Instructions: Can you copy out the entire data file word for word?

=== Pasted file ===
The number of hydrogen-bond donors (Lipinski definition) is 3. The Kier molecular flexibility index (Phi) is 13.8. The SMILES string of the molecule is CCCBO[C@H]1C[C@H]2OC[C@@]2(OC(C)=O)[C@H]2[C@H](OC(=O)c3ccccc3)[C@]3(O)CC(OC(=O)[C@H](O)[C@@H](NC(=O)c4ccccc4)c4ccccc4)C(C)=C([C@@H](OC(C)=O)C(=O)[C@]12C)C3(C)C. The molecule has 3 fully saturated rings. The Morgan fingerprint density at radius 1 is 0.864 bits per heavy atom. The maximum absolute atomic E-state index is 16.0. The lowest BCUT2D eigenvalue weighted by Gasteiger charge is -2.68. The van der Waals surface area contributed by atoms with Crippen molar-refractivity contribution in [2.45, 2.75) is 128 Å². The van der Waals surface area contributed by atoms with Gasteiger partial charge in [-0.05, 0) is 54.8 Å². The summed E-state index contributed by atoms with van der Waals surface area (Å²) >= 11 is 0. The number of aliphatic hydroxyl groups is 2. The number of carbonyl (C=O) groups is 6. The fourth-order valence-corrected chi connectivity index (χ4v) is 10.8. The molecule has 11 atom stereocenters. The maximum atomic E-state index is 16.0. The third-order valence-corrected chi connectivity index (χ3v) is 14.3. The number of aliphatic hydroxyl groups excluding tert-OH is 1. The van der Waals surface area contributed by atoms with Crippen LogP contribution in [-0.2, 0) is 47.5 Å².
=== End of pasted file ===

The number of hydrogen-bond donors (Lipinski definition) is 3. The Kier molecular flexibility index (Phi) is 13.8. The SMILES string of the molecule is CCCBO[C@H]1C[C@H]2OC[C@@]2(OC(C)=O)[C@H]2[C@H](OC(=O)c3ccccc3)[C@]3(O)CC(OC(=O)[C@H](O)[C@@H](NC(=O)c4ccccc4)c4ccccc4)C(C)=C([C@@H](OC(C)=O)C(=O)[C@]12C)C3(C)C. The molecule has 3 fully saturated rings. The Morgan fingerprint density at radius 1 is 0.864 bits per heavy atom. The maximum absolute atomic E-state index is 16.0. The lowest BCUT2D eigenvalue weighted by Gasteiger charge is -2.68. The van der Waals surface area contributed by atoms with Crippen molar-refractivity contribution in [2.45, 2.75) is 128 Å². The van der Waals surface area contributed by atoms with Gasteiger partial charge in [-0.05, 0) is 54.8 Å². The summed E-state index contributed by atoms with van der Waals surface area (Å²) >= 11 is 0. The number of aliphatic hydroxyl groups is 2. The number of carbonyl (C=O) groups is 6. The fourth-order valence-corrected chi connectivity index (χ4v) is 10.8. The molecule has 11 atom stereocenters. The maximum atomic E-state index is 16.0. The third-order valence-corrected chi connectivity index (χ3v) is 14.3. The number of aliphatic hydroxyl groups excluding tert-OH is 1. The van der Waals surface area contributed by atoms with Crippen LogP contribution in [-0.2, 0) is 47.5 Å².